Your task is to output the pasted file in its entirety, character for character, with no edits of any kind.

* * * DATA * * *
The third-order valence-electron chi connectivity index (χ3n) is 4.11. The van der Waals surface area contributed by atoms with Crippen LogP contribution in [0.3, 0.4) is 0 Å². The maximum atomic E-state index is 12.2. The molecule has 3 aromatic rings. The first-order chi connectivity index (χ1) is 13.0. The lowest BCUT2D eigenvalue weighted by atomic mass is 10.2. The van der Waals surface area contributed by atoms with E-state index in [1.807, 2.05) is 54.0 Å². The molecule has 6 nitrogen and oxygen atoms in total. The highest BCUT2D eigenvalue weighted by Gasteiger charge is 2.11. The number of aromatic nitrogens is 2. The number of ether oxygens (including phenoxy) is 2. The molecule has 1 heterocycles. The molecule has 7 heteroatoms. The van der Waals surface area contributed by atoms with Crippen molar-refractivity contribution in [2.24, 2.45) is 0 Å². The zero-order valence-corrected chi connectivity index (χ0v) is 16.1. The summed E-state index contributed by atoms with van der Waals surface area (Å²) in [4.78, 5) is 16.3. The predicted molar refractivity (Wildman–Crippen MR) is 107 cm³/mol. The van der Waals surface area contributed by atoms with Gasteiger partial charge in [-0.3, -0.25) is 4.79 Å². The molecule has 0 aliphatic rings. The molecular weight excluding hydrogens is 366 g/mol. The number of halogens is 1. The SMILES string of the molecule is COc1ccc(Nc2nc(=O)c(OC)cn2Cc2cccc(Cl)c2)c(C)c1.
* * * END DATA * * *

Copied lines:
The third-order valence-electron chi connectivity index (χ3n) is 4.11. The van der Waals surface area contributed by atoms with Crippen LogP contribution in [0.3, 0.4) is 0 Å². The maximum atomic E-state index is 12.2. The molecule has 3 aromatic rings. The first-order chi connectivity index (χ1) is 13.0. The lowest BCUT2D eigenvalue weighted by atomic mass is 10.2. The van der Waals surface area contributed by atoms with E-state index in [1.807, 2.05) is 54.0 Å². The molecule has 6 nitrogen and oxygen atoms in total. The highest BCUT2D eigenvalue weighted by Gasteiger charge is 2.11. The number of aromatic nitrogens is 2. The number of ether oxygens (including phenoxy) is 2. The molecule has 1 heterocycles. The molecule has 7 heteroatoms. The van der Waals surface area contributed by atoms with Crippen molar-refractivity contribution in [2.24, 2.45) is 0 Å². The zero-order valence-corrected chi connectivity index (χ0v) is 16.1. The summed E-state index contributed by atoms with van der Waals surface area (Å²) in [4.78, 5) is 16.3. The predicted molar refractivity (Wildman–Crippen MR) is 107 cm³/mol. The van der Waals surface area contributed by atoms with Gasteiger partial charge in [-0.3, -0.25) is 4.79 Å². The molecule has 0 aliphatic rings. The molecular weight excluding hydrogens is 366 g/mol. The number of halogens is 1. The SMILES string of the molecule is COc1ccc(Nc2nc(=O)c(OC)cn2Cc2cccc(Cl)c2)c(C)c1.